Givewell.org is an excellent website to review international charities. I don't know about more local charity organizations ... I have only needed it to fulfill my "Life You Can Save" pledge which commits the pledger to assisting the poorest of the world's population (read: probably not living in the US!).

Not as part of the pledge, but I was going to give to the Three Cups of Tea guy's group at one point. Givewell made me pause, showing a lack of record keeping and transparency. This btw, was two years before the 60 Minutes piece that revealed they were being looked at by the IRS. To be fair, I still do think of the founder as being a basically honest person who probably did just get overwhelmed with the "paper side" ... but has still done some great work in the Middle East for education. It was still enough for me to not want to give my meager portion to them, however, to not know for sure their effectiveness rate with the money given.

Givewell.org. Check it out. Great site.


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RE: Charities that cheat their causes

TxanGoddess, it is a great site. Other sites that can help are:

Charitywatch: www.charitywatch.org.
They are the American Institute of Philanthropy and are an independent charity watchdog group and evaluate charity's across the U.S.

The BBB wise giving: www.bbb.org/us/Wise-Giving/

Charitynavigator: www.charitynavigator.org
Their page "Questions To Ask Charities Before Donating" is a good read to help you assess an organiztion before giving them your money.

Guidestar: www.guidestar.org

Another source for good info about some non-profits is the Foundation Center: www.foundationcenter.org


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RE: Charities that cheat their causes

Another site that links you to several years of an organization's 990's is Propublica.

http://projects.propublica.org/nonprofits/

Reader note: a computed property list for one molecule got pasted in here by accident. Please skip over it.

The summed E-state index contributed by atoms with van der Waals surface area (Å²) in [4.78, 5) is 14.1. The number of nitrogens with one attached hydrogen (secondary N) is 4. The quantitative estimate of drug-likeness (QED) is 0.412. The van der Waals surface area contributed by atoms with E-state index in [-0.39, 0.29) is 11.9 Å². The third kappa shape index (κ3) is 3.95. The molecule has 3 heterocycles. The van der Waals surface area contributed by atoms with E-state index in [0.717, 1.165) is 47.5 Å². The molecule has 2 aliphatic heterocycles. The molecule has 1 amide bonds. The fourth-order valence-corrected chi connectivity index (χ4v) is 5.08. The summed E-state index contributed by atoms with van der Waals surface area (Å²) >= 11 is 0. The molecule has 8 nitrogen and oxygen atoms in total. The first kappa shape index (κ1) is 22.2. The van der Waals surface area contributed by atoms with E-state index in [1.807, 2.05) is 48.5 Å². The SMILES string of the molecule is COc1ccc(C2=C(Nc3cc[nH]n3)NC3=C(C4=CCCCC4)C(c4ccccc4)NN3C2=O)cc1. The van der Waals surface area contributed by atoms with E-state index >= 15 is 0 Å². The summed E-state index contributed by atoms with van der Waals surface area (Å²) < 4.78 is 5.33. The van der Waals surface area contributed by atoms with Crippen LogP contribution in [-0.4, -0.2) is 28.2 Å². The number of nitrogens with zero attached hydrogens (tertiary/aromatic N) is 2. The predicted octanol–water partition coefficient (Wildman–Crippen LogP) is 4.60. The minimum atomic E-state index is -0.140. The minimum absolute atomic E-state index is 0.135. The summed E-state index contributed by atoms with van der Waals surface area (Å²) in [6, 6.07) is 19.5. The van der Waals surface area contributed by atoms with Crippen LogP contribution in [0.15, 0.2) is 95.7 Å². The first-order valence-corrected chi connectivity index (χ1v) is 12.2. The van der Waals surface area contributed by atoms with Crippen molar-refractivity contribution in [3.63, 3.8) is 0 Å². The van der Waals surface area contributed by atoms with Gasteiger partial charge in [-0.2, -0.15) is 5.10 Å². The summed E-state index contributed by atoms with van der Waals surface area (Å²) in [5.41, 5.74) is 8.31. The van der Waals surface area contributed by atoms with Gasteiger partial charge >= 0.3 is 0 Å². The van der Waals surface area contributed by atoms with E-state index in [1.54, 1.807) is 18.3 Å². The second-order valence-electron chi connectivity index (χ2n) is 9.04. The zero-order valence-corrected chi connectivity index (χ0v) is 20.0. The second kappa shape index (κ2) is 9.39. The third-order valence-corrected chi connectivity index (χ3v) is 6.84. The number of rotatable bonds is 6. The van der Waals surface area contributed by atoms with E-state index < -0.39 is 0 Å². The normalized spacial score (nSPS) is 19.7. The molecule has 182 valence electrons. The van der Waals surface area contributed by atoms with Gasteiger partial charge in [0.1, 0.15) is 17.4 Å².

This post was edited by epiphyticlvr on Fri, Jun 14, 13 at 23:49


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RE: Charities that cheat their causes

I have been exposed to an ugly run of solicitations. There is some outfit or more running the same kind of scam related to my home in Santa Barbara that is in desperate need of help. Of course I don't live in SB nor own a house there, but no matter to those given the script to read. Must be using the list of social security recipients to call, all solicitors seem to be speaking to an elder still in his or her home.

Then there are the police and fire benefits requiring me donations to keep us all safe. About 35 years ago I got scammed by one fellow, well spoken and empathetic, named Joel. Well, that got me on the list of easy marks, and I was deluged with other tearful and anguished requests, so urgent that they would send some one over to get my money right then and there. For a few years, the fellow called Joel would call on behalf of a range of "needy" public safety folks, each time he used a different surname. He had such a distinctive voice and spiel that I soon came to greet him by the various names he had used. He hung up on me the last time and the solicitations stopped for a long time.

I follow closely the ratings and descriptions issued by CharityNavigator. If a large organization is not listed, the alarm bells go off in my head.


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RE: Charities that cheat their causes

Sometimes, there's an up side to being poor... in that most solicitors are urged by me to "give to my cause - cause I'm broke and need the money!"

But seriously... I detest the recorded calls the most. If you are serious about gaining donations for a good cause, the very least you can do is offer a real human to ask.

Dogs are a good deterrent, as is living quite off the beaten path, and tend to keep most solicitors at bay.

I only wish we had the means to offer help to more organizations and good causes, but for now... it is what it is.